Masters in procrastination

Universities can feel like graduate factories

Andrew Mickel

Topics Politics

It’s the end of the academic year and thousands of graduates face the prospect of finding a job. But with a bachelor’s degree coming to mean little to prospective employers, some graduates will end up stacking shelves or as call centre fodder. To avoid the uncertainty of life after university, more people are choosing to take masters’ degrees. Universities are keen to fill their funding shortfall with lucrative post-graduate students.

Between 1995-6 and 2002-3, there was a 42 per cent increase in the number of people choosing to take a taught MA (1), with almost 10 per cent of graduates staying on for postgraduate education (2). Many of the extra 35,000 students a year are from overseas, attracted to the prestige associated with some British universities – but a significant proportion are British. While some British students stay out of academic interest, many seem to choose an MA as a way to postpone entering the job market. Between the lie-ins and long sessions down the pub, it’s perhaps little wonder that more people want to stay as students.

Helen Finlayson is about to start an MA in Politics and Economics. ‘I’m unsure what I want to do once I finally leave the comfort of university life, and I want to put that off as long as possible. But I’m also aware that my undergrad degree is largely useless, because of the increasing numbers of people who hold bachelor’s degrees.’ Bachelor’s degrees are now pretty much open to anyone who wants one, and many are becoming easier by the year. When you can get a 2:1 off the back of three or four hours’ work a week, or go months without even attending lectures, a degree is going to mean little to any prospective employers. People are now looking to masters to provide the new yardstick in academic achievement.

MAs were once seen as only for those with an aim to enter academia, but they are now becoming mainstream. Less than 30 per cent of graduates seriously look for a job when they first leave university (3). Stephanie Hammans, who is about to start an MA in English literature, says: ‘I would rather “waste” a year getting an MA rather than working as a data imputer or checkout person. It’s not like you can’t work at the same time so you can still get money.’ Mike Hill, chief executive of the graduate service Prospects, argues that this trend is likely to continue. ‘I think it will inevitably follow the American model, where they tend to only take people with MAs and MScs. We’re not quite there yet, but my daughter’s 12 and by the time she graduates I think we will be.’ (4)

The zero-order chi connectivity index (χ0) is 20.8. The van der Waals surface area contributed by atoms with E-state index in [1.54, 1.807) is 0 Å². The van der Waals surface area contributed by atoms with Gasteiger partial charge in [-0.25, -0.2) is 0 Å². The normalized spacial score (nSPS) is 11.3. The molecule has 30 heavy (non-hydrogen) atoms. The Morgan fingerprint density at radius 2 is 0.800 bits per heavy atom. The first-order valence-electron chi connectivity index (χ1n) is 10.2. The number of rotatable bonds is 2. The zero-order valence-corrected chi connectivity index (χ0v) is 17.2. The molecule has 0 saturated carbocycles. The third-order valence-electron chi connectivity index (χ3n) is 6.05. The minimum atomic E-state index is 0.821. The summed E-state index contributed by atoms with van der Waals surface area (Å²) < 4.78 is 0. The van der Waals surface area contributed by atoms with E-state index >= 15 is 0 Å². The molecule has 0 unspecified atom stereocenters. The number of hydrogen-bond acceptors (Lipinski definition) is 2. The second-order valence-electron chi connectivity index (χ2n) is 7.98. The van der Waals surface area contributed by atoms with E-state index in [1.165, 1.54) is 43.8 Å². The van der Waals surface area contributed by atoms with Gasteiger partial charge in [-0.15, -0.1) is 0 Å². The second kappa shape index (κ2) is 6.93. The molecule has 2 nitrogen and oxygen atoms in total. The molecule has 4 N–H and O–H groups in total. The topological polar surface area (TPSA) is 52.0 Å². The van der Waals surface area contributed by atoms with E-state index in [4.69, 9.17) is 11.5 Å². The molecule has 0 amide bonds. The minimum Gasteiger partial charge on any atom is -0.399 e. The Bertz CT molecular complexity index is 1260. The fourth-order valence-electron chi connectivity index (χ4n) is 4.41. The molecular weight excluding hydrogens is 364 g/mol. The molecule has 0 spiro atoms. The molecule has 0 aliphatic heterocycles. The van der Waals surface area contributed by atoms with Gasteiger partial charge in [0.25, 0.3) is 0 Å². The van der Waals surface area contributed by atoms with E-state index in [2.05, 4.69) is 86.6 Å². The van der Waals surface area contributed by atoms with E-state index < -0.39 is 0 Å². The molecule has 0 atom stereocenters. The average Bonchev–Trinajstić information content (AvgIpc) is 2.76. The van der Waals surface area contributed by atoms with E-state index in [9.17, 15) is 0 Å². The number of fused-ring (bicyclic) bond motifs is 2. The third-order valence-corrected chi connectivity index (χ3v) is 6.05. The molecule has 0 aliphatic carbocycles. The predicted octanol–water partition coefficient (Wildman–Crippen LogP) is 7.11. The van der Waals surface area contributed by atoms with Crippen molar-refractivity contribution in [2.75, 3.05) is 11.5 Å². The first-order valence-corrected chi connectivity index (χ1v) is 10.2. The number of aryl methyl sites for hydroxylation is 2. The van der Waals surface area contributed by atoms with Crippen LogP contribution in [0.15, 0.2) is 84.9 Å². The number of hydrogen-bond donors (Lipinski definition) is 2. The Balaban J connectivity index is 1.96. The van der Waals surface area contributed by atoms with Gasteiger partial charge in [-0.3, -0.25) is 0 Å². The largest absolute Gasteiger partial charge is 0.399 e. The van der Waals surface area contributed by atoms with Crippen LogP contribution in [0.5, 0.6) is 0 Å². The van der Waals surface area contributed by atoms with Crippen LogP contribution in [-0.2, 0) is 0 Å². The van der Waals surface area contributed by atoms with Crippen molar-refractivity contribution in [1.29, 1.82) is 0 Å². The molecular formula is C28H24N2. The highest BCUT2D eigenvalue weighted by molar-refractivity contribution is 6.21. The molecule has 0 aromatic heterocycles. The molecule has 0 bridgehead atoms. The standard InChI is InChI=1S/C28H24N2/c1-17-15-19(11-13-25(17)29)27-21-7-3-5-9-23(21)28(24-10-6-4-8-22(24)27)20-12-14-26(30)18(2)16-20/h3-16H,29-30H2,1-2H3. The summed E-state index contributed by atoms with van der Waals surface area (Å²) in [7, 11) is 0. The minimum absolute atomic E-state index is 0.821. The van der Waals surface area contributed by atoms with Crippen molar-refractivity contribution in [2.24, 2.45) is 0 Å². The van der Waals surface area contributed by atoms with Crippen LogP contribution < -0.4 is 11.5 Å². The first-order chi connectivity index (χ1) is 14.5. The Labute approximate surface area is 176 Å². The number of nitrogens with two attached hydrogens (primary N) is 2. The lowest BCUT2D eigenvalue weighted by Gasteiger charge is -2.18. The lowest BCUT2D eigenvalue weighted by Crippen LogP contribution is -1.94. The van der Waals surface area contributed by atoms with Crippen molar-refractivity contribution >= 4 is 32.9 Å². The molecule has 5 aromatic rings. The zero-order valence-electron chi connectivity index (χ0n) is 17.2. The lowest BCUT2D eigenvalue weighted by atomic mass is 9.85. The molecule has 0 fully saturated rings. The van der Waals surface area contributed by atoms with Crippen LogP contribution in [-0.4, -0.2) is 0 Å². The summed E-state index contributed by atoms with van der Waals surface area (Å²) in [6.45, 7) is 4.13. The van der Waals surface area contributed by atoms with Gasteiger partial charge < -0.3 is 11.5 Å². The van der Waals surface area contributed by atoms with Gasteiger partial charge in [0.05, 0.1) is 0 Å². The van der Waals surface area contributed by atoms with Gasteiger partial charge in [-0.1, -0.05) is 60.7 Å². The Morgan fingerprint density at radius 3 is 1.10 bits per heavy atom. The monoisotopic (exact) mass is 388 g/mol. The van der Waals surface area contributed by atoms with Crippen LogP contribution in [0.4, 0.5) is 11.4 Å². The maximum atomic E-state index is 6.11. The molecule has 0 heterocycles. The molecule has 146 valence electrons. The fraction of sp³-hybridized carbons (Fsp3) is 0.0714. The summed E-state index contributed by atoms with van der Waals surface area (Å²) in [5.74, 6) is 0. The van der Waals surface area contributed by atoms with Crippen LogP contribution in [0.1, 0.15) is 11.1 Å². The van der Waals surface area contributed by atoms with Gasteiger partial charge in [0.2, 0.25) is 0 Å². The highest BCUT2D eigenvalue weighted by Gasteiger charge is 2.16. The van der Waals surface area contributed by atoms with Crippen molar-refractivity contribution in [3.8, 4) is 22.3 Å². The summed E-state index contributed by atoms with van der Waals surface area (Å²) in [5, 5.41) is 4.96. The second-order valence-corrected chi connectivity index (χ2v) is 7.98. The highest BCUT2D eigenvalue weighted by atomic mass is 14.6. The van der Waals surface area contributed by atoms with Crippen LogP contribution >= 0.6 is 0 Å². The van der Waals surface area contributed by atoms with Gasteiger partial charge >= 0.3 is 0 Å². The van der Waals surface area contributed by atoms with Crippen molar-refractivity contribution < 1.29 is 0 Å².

MAs aren’t restricted to new graduates – as many as a third of postgraduates are people returning to university in a career break. Chris Gage, the education officer from the Mature Students Union, says that people may need the career boost within their chosen field, or because they have been made redundant. Some also return to university mid-career because of ‘the realisation that the individual concerned may have wasted their original “bite at the educational cherry” and as a result they have ended up in a dead end job’. For others, it’s about taking ‘time out’ from the world, in much the same way as other thirtysomethings choose to go backpacking around India.

Financial barriers don’t seem to put people off. Between the financial support of parents and the easy availability of credit – as well as the flippant attitude that most students have towards amassing debt – more can afford to stay on, even if they aren’t entirely convinced of the benefits of the degree. While undergraduate costs are capped, universities can charge whatever they like for postgraduate courses – up to £41,970 for the prestigious MA in Business Administration at London Business School. The cost of MAs has become a way for universities to make money and for students to buy their way to prestige. MA degrees are already touted in emails from US institutions, for those willing to pay enough money. How long before the click-and-buy masters come to the UK?

The consumerisation of education has been affecting bachelor’s degrees for years. Universities can feel like graduate factories, aiming only to churn out the maximum number of happy customers. MA students are often more comfortable than undergraduates with complaining to departments if they think that the service is not up to scratch. When students have to pay steeper rates for masters’ degrees than for undergraduate study, they could feel more like consumers.

All this is likely to mean that MAs won’t count for much in the end. If bachelor’s degrees are now perceived as devalued, it’s likely that MAs will go down the same path.

Andrew Mickel is a student at Cardiff University, and has worked as a spiked intern.

(1) Postgraduate education in the United Kingdom (.doc), Tom Sastry, Higher Education Policy Institute, November 2004

(2) First degree all subjects – 2002 graduates,, Spring 2004

(3) Graduates slow on job uptake, Guardian, 20 July 2004

(4) Boom time, Stephen Cook, Guardian, 15 June 2004

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Topics Politics


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